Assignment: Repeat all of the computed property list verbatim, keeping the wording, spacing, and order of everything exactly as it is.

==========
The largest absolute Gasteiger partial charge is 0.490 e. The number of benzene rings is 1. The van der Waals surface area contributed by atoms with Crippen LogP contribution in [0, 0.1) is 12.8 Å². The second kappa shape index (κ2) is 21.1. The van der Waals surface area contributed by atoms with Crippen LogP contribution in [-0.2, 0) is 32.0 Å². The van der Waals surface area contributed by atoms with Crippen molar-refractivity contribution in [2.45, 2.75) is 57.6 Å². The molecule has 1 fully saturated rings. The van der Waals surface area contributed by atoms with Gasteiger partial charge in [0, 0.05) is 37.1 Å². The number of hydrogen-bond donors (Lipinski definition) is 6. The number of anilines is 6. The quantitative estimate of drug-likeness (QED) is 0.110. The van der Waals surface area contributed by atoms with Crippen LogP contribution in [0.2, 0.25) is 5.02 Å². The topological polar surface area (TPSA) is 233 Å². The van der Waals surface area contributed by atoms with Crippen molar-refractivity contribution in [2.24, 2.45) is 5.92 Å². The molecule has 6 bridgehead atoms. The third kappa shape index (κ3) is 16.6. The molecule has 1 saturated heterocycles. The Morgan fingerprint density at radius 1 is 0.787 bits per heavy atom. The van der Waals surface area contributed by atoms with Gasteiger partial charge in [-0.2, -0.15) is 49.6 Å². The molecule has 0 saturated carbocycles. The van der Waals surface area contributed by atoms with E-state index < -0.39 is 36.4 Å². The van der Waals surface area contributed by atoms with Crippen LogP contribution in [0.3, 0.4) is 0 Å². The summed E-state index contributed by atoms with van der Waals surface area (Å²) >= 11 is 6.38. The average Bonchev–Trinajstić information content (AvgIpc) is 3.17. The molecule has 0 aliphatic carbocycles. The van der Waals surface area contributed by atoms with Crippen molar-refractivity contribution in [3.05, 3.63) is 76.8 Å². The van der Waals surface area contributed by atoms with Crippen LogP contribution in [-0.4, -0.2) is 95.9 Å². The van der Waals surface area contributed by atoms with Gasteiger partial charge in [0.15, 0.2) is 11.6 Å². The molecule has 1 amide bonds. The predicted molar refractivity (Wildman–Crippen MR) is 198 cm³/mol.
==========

The largest absolute Gasteiger partial charge is 0.490 e. The number of benzene rings is 1. The van der Waals surface area contributed by atoms with Crippen LogP contribution in [0, 0.1) is 12.8 Å². The second kappa shape index (κ2) is 21.1. The van der Waals surface area contributed by atoms with Crippen LogP contribution in [-0.2, 0) is 32.0 Å². The van der Waals surface area contributed by atoms with Crippen molar-refractivity contribution in [2.45, 2.75) is 57.6 Å². The molecule has 1 fully saturated rings. The van der Waals surface area contributed by atoms with Gasteiger partial charge in [0, 0.05) is 37.1 Å². The number of hydrogen-bond donors (Lipinski definition) is 6. The number of anilines is 6. The quantitative estimate of drug-likeness (QED) is 0.110. The van der Waals surface area contributed by atoms with Crippen LogP contribution in [0.2, 0.25) is 5.02 Å². The topological polar surface area (TPSA) is 233 Å². The van der Waals surface area contributed by atoms with Crippen molar-refractivity contribution in [2.24, 2.45) is 5.92 Å². The molecule has 6 bridgehead atoms. The third kappa shape index (κ3) is 16.6. The molecule has 1 saturated heterocycles. The Morgan fingerprint density at radius 1 is 0.787 bits per heavy atom. The van der Waals surface area contributed by atoms with Gasteiger partial charge in [-0.2, -0.15) is 49.6 Å². The molecule has 0 saturated carbocycles. The van der Waals surface area contributed by atoms with E-state index < -0.39 is 36.4 Å². The van der Waals surface area contributed by atoms with Crippen LogP contribution in [0.3, 0.4) is 0 Å². The summed E-state index contributed by atoms with van der Waals surface area (Å²) >= 11 is 6.38. The average Bonchev–Trinajstić information content (AvgIpc) is 3.17. The molecule has 0 aliphatic carbocycles. The van der Waals surface area contributed by atoms with Crippen molar-refractivity contribution in [3.05, 3.63) is 76.8 Å². The van der Waals surface area contributed by atoms with Crippen LogP contribution in [-0.4, -0.2) is 95.9 Å². The van der Waals surface area contributed by atoms with Gasteiger partial charge in [0.15, 0.2) is 11.6 Å². The molecule has 1 amide bonds. The predicted molar refractivity (Wildman–Crippen MR) is 198 cm³/mol.